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About Deep Learning, Intuition and Thinking

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Abstract

“Intuition is nothing more and nothing less than recognition”, is a famous quote by Herbert Simon, who received the Turing Award in 1975 and the Nobel Prize in 1978. As explained by Daniel Kahneman, another Nobel Prize winner, in his book Thinking, Fast and Slow [2], and during his talk at Google in 2011: “There is really no difference between the physician recognising a particular disease from a facial expression and a little child learning, pointing to something and saying doggie. The little child has no idea what the clues are but he just said, he just knows this is a dog without knowing why he knows”. These milestones should be used as a guideline to help understanding decision making in recent AI algorithms and thus their transparency. [CONTINUE]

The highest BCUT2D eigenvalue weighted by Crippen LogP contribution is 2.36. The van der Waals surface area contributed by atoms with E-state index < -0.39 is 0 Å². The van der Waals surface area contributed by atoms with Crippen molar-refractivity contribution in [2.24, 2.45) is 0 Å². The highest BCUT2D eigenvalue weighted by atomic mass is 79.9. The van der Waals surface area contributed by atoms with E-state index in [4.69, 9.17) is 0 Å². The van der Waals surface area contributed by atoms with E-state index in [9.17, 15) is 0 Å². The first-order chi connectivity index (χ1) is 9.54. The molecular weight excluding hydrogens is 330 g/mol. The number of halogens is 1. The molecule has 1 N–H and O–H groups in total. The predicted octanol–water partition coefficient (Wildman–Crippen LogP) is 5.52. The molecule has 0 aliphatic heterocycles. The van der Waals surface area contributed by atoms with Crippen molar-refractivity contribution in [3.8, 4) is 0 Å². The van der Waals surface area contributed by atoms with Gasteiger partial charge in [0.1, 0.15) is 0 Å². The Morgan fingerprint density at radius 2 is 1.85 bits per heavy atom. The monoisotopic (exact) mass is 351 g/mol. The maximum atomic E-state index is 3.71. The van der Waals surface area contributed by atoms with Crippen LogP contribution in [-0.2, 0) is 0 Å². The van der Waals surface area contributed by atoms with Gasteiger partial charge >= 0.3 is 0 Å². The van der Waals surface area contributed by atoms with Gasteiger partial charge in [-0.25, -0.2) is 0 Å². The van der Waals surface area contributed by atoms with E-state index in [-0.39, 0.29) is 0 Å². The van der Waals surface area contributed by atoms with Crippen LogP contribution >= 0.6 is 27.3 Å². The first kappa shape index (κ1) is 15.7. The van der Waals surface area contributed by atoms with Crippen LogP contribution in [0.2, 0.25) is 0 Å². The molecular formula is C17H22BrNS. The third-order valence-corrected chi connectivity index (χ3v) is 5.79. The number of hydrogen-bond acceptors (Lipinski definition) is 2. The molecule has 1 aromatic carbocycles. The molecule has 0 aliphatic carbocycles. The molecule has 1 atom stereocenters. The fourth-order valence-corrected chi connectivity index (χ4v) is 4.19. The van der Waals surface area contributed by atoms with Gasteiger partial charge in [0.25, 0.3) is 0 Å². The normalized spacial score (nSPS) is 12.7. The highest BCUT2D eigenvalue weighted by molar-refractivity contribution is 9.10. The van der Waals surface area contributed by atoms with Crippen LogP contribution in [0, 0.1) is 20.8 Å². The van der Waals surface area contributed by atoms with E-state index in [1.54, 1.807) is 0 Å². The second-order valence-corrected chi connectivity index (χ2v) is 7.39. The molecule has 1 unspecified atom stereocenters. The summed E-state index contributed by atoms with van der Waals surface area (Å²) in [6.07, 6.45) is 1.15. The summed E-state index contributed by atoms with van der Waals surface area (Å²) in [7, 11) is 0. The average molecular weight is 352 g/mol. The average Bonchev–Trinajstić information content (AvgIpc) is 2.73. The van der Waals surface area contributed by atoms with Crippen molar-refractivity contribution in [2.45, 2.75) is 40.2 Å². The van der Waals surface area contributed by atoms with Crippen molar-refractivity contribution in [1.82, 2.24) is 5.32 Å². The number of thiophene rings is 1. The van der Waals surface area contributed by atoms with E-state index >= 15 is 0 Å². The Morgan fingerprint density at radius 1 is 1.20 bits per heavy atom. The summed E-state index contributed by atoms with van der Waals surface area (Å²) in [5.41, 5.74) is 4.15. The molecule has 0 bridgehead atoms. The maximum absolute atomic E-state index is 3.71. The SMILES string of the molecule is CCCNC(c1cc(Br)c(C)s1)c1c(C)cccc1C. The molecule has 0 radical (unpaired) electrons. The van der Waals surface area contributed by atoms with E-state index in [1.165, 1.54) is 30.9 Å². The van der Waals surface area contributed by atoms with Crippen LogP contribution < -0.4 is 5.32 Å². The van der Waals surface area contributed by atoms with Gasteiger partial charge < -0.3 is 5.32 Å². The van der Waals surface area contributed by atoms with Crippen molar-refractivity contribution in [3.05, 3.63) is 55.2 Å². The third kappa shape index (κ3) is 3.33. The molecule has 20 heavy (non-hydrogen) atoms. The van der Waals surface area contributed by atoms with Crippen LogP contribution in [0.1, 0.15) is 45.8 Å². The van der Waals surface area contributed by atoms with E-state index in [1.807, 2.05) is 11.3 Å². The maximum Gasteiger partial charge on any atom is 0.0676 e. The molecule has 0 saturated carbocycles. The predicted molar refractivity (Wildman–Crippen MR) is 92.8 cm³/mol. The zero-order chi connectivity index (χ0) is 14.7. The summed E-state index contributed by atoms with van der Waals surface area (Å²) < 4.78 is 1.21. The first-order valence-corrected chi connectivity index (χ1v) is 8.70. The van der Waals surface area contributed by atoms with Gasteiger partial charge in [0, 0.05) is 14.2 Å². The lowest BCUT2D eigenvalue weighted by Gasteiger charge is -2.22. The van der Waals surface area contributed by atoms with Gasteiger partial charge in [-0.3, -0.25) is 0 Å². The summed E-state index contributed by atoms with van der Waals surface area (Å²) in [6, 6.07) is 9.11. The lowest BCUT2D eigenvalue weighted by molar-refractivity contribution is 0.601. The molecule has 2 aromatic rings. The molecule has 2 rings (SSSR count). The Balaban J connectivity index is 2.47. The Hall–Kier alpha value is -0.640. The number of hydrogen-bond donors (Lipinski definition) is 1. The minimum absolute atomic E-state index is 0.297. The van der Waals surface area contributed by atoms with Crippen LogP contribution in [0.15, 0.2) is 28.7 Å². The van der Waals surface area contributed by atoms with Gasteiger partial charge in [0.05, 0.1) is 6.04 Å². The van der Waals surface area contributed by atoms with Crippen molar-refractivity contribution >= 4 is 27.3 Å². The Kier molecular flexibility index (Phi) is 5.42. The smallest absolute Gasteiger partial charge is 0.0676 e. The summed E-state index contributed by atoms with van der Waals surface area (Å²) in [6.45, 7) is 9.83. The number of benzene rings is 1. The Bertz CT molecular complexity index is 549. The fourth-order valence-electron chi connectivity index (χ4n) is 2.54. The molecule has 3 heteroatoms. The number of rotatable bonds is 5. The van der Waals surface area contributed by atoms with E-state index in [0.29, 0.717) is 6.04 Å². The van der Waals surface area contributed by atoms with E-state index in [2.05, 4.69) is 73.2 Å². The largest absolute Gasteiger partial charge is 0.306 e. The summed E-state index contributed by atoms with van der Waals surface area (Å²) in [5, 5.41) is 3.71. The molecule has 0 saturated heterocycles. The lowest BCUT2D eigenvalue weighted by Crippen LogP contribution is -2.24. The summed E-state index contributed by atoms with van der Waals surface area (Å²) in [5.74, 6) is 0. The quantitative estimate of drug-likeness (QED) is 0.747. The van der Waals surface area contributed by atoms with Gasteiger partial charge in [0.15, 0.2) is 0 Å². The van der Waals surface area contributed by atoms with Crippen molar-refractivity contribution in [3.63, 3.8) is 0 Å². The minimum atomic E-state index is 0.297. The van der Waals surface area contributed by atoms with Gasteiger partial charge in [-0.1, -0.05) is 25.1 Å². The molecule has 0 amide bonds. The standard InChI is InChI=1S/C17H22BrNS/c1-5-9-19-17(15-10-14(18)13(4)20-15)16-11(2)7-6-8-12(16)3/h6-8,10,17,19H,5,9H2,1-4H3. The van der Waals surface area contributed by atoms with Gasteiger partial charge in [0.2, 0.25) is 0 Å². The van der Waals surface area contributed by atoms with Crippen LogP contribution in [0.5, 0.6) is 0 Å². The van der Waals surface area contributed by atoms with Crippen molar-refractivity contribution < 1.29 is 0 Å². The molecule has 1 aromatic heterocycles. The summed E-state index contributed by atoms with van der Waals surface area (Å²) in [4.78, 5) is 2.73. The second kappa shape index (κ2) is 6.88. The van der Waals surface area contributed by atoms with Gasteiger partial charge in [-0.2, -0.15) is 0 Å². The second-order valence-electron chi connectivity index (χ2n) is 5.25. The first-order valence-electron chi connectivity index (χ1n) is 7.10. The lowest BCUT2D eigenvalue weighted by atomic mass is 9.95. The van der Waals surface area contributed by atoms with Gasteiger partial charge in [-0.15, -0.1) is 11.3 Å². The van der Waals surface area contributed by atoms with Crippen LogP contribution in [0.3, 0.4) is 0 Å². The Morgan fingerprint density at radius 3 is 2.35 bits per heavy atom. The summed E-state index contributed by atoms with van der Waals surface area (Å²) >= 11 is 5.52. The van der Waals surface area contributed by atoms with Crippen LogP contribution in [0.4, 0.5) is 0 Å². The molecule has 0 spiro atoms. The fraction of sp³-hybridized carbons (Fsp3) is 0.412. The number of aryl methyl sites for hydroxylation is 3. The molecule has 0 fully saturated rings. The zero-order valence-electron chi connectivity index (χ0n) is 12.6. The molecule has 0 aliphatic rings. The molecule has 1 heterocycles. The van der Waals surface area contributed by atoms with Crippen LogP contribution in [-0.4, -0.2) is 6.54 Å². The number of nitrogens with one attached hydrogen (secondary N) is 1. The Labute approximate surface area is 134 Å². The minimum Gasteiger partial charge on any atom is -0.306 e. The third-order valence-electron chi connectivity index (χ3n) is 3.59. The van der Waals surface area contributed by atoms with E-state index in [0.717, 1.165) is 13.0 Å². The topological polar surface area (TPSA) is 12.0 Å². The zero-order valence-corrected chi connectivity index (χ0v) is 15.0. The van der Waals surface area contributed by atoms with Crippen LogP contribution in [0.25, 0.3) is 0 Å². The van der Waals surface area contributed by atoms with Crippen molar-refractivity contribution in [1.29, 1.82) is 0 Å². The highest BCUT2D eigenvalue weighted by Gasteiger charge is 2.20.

“Intuition is nothing more and nothing
less than recognition” [1], is a famous
quote by Herbert Simon, who received
the Turing Award in 1975 and the Nobel
Prize in 1978. As explained by Daniel
Kahneman, another Nobel Prize winner,
in his book Thinking, Fast and Slow [2],
and during his talk at Google in 2011
[L1]
: There is really no differ enc e
between the physician recognising a
particular disease from a facial expres-
sion and a little child learning, pointing
to something and saying doggie. The
little child has no idea what the clues are
but he just said, he just knows this is a
dog without knowing why he knows”.
These milestones should be used as a
guideline to help understanding deci-